Rhein Chemie Breaks Ground in China


Lanxess chemicals group has begun construction of a new manufacturing plant for lubricant additives in Qingdao, China. The production facility, which will be operated by the companys Rhein Chemie subsidiary, is scheduled to go onstream by the fourth quarter of 2008 and will initially employ 50 people.

Leverkusen, Germany-based Lanxess valued its investment in the single-digit million Euro range. At the new facility Rhein Chemie will manufacture light-colored sulfurized additives for lubricants, sold under the Additin brand. The company said its formulations improve performance and service life in industrial applications, while also aiding environmental protection, as they can replace products now used in China that impact the environment.

The new facility is a further step in our drive to increase profitable growth in Asia, said Lanxess Management Board Chairman Axel Heitmann. We are rigorously expanding our presence here.

In Quingdao, Rhein Chemie has produced rubber chemicals since 1999 within a joint venture. The company doubled capacity of polymer-bound chemicals last year with the commissioning of a second production unit. Lanxess has more than 800 employees in China, including 160 working for Rhein Chemie in Qingdao. The chemicals company commissioned three new facilities in China – in Qingdao, Wuxi and Weifang – in 2006.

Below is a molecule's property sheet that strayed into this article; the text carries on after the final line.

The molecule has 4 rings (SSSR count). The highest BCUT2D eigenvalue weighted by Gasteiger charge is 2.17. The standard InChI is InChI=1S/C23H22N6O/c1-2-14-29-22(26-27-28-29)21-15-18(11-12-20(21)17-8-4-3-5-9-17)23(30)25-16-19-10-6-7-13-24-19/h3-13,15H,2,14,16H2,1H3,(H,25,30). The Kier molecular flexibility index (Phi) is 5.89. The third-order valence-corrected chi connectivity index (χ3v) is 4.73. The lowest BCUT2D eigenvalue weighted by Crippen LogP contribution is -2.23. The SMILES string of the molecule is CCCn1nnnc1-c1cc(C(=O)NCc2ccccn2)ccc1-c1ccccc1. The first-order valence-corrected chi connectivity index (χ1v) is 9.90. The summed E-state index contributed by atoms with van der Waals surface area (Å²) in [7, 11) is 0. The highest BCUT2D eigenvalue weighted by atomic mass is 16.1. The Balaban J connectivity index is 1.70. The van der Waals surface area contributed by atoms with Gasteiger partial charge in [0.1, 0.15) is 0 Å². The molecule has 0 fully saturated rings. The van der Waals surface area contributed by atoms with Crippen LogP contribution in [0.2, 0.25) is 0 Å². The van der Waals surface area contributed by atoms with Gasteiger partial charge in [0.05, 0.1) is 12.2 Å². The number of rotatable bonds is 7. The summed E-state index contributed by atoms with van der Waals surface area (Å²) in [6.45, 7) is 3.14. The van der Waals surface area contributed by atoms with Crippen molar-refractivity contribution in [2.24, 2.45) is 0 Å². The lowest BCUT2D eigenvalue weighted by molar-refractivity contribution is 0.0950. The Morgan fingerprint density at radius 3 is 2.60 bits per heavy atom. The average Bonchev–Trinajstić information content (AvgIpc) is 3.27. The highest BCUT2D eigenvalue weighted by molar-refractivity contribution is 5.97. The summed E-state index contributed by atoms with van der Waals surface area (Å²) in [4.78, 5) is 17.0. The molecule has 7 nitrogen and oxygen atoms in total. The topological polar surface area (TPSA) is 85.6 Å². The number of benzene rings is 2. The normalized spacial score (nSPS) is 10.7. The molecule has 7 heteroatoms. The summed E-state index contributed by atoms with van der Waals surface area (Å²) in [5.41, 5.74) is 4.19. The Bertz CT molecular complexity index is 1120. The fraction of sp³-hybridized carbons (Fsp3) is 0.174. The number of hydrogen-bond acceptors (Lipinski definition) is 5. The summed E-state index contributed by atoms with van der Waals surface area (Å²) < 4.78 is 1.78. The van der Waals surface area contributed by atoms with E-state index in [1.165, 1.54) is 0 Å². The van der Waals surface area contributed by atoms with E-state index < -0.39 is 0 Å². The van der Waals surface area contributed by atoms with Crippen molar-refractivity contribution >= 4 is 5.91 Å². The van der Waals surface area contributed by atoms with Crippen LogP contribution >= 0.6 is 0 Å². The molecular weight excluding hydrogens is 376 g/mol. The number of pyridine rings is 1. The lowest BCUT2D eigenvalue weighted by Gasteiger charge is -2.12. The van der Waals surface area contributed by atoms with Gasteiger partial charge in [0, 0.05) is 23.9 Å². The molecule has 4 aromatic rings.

Rhein Chemie had worldwide sales of 313 million in 2004, the last year for which figures are available from its pre-Lanxess days as part of the Bayer group. Its sulfurized EP agents have been strong sellers in Europe, and, the company says, have seen good growth in North America and Asia as well. The company has plants in Europe, the United States and Asia, and two of the plants – in Mannheim and Antwerp, Belgium – make most of its lube additives. Additin products are also made at toll manufacturers in North America and China.

According to Lanxess, the market for lubricants in China – an annual volume of about 4.4 million metric tons – is about four times as large as in Germany. Estimates in consultant Kline and Co.s Business Opportunities in the Chinese Lubricants Market confirmed that.

Geeta Agashe, director of Klines Petroleum and Energy Practice, told Lube Report, we predict an overall annual growth rate at 7 percent, with the consumer automotive segment forecast to grow at 10 percent over the next five years, the industrial segment at 7 percent and the commercial auto segment at 6.7 percent. Klines study estimates the China lubes market will equal about 6.3 million metric tons in five years.

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